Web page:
A different view

Here we are, most of us forced to sit at home, read stuff, get creative or ponder the world. It is such a weird feeling watching a historic event unfold while being grounded and seeing the wind still blow, the birds still sing and water still run. Yet here we are and one issue that gets a lot of attention keeps bugging me.

‘What about the economy?!’. Stock markets are crashing, people are laid off in nearly every sector and governments are called to bail everyone out and keep all markets running as we are used to. Now let me preface that these are just the thoughts of a guy sitting at home, no economic background, no extremist arguing for communism (or boundless capitalism for that matter). No it seems to me that the current situation is being approached from a perspective that all of our sectors will burn to ashes if they are not kept going with the money streams they are used to.


The pause button

My problem with that perspective is that it treats this crisis a bit similar to a crisis in a specific sector, like the 2008 financial crisis that was mostly based on banks and preventing their collapse. The difference here is that we are not trying to save a sector that is instrumental to society, but society and its people itself.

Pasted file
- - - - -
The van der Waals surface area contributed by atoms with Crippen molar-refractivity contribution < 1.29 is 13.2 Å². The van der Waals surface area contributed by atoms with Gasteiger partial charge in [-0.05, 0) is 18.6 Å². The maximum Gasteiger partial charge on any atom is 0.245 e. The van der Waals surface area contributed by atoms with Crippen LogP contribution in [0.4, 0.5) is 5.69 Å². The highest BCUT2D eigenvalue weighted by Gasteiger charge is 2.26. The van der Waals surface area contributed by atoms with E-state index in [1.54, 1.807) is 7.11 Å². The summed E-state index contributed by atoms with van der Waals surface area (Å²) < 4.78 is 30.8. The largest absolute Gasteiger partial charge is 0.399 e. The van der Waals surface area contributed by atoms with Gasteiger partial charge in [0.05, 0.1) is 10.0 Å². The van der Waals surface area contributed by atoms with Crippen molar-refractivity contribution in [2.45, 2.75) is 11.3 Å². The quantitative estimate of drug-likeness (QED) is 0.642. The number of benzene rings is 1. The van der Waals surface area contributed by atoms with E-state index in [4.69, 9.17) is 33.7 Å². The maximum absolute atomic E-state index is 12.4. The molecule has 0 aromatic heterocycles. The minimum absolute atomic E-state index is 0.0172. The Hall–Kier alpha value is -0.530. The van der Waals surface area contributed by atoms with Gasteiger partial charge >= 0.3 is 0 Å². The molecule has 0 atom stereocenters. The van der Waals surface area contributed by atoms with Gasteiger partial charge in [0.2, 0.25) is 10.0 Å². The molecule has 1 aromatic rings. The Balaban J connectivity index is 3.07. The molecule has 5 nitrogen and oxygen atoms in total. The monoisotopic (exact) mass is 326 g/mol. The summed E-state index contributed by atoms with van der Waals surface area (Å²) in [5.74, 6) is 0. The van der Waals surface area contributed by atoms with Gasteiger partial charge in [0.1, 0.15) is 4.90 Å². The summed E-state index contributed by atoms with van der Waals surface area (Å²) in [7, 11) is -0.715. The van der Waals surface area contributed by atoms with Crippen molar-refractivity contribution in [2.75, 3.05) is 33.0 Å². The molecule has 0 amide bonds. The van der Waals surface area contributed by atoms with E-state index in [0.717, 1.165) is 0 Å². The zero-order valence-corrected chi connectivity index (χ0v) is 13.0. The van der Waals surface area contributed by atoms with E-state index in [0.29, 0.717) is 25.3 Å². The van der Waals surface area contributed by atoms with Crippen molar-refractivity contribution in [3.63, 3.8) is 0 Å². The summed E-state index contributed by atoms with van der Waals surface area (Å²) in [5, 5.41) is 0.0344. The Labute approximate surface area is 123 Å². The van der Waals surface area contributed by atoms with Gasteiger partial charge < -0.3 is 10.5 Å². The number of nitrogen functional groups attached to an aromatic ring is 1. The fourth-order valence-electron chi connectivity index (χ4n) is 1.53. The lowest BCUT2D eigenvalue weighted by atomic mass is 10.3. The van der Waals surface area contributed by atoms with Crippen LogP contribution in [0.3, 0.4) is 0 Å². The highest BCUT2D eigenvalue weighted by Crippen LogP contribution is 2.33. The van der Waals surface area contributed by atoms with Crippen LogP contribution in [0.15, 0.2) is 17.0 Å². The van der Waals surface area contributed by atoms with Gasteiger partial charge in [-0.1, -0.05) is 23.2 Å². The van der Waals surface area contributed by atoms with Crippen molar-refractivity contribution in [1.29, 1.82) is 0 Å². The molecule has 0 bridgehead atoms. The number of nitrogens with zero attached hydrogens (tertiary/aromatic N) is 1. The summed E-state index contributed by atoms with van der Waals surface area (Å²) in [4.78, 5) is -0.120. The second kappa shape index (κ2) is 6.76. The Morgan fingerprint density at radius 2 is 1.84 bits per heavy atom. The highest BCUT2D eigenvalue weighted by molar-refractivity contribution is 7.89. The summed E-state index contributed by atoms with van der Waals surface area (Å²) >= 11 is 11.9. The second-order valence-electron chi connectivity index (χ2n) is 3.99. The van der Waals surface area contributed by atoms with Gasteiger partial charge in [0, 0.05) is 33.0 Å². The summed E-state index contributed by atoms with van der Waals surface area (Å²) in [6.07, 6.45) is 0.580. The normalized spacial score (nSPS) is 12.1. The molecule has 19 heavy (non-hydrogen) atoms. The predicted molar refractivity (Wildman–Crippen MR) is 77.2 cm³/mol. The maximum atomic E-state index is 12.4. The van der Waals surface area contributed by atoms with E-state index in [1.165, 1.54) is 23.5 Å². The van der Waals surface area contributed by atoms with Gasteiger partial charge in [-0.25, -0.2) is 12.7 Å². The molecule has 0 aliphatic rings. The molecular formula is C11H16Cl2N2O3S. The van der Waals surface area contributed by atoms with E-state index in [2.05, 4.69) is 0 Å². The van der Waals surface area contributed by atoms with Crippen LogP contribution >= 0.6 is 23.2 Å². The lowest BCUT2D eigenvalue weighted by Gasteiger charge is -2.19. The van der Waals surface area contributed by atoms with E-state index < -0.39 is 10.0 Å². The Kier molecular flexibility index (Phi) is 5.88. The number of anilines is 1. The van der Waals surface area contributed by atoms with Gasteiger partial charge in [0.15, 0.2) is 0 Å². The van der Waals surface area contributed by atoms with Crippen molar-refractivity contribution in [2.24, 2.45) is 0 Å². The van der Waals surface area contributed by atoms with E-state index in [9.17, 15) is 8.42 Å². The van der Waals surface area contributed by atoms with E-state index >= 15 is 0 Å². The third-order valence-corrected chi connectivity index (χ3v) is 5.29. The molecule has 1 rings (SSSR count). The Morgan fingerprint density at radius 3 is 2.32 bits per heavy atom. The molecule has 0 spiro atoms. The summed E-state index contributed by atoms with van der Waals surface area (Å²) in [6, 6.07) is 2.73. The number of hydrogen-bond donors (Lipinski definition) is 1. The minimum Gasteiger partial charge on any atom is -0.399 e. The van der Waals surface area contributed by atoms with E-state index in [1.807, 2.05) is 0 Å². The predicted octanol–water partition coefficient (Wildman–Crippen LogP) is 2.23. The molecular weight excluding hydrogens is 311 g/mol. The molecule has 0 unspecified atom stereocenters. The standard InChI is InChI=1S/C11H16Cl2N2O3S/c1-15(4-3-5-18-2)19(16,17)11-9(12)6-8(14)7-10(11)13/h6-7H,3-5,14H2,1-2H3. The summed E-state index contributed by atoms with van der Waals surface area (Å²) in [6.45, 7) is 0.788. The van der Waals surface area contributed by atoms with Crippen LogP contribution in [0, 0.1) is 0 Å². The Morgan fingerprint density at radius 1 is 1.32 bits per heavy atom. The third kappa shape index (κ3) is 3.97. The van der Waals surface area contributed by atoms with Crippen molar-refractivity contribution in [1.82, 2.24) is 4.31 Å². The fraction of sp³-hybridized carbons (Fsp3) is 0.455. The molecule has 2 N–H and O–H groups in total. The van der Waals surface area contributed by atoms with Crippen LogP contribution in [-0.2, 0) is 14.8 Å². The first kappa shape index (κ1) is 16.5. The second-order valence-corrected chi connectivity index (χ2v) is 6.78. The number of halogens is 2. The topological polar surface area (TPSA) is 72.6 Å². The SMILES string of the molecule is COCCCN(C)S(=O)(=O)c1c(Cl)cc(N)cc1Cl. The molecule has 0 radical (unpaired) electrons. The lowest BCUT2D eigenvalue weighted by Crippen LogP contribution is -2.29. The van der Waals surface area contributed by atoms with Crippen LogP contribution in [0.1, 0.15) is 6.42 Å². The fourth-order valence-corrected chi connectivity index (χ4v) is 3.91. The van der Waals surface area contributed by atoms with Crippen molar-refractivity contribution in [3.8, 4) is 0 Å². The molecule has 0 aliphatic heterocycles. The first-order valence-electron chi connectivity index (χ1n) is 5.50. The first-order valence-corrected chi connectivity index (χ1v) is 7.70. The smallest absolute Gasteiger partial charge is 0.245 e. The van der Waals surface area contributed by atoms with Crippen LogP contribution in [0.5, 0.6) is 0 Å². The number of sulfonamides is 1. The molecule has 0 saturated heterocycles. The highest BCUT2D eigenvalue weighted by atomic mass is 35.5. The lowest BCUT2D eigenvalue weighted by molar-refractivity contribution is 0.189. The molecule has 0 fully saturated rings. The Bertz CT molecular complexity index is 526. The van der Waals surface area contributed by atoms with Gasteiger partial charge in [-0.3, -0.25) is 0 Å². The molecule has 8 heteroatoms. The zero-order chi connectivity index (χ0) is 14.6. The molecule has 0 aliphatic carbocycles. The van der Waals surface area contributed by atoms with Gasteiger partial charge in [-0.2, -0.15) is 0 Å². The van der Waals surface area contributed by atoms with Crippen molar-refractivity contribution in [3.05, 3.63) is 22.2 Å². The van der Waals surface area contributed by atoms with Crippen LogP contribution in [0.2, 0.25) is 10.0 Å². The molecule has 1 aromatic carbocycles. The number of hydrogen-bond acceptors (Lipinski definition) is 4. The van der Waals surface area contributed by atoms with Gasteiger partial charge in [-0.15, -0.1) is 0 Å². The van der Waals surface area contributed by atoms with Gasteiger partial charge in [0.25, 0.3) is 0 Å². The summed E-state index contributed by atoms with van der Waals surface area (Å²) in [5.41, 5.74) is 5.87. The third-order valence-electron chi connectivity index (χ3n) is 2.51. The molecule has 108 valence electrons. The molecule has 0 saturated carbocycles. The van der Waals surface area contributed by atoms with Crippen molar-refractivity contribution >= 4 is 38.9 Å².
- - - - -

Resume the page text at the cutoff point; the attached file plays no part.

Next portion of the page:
Apart from ‘critical’ jobs like healthcare, cleaners, supermarket personel, distributors of essential goods and farmers, we are all in the same boat. So why don’t we hit the Pause button? Nobody needs to make a profit right now, we just need to be able to afford food (and toilet paper apparently).

Why don’t governments focus their financial packages on the people behind every sector? As an example, every citizen of the Netherlands could receive 300 euro per month to buy food and necessities. Every other expense is cut while we are on pause. Rent? Not necessary because your landlord has their food allowance as well so they won’t starve. Such a measure would cost (in my example of the Netherlands) approximately 5.15 billion euro per month in spendings. That is less than a tenth of the amount that a current proposed package to bail out companies is estimated at.

It just sounds weird to me that airlines would go bankrupt when none of them would fly. Or restaurants when they are forced to close. Is it not easier to just allow everything to pause, all their regular costs, taxes and contract obligations? As soon as we managed to beat this virus we will want to get back to the good things we knew so there is no need for them to suffer or receive tax money when they can’t offer services.

Everything seems so much easier if we help people directly, whatever their normal job or sector. We have become more connected over the centuries, but added costs in supply or production chains are, in principle, based on added value of every link in the chain. Well, right now we don’t really have the chains and people can’t offer value other than help. It would be great if we accept just for a moment that money is just a means, not an end.

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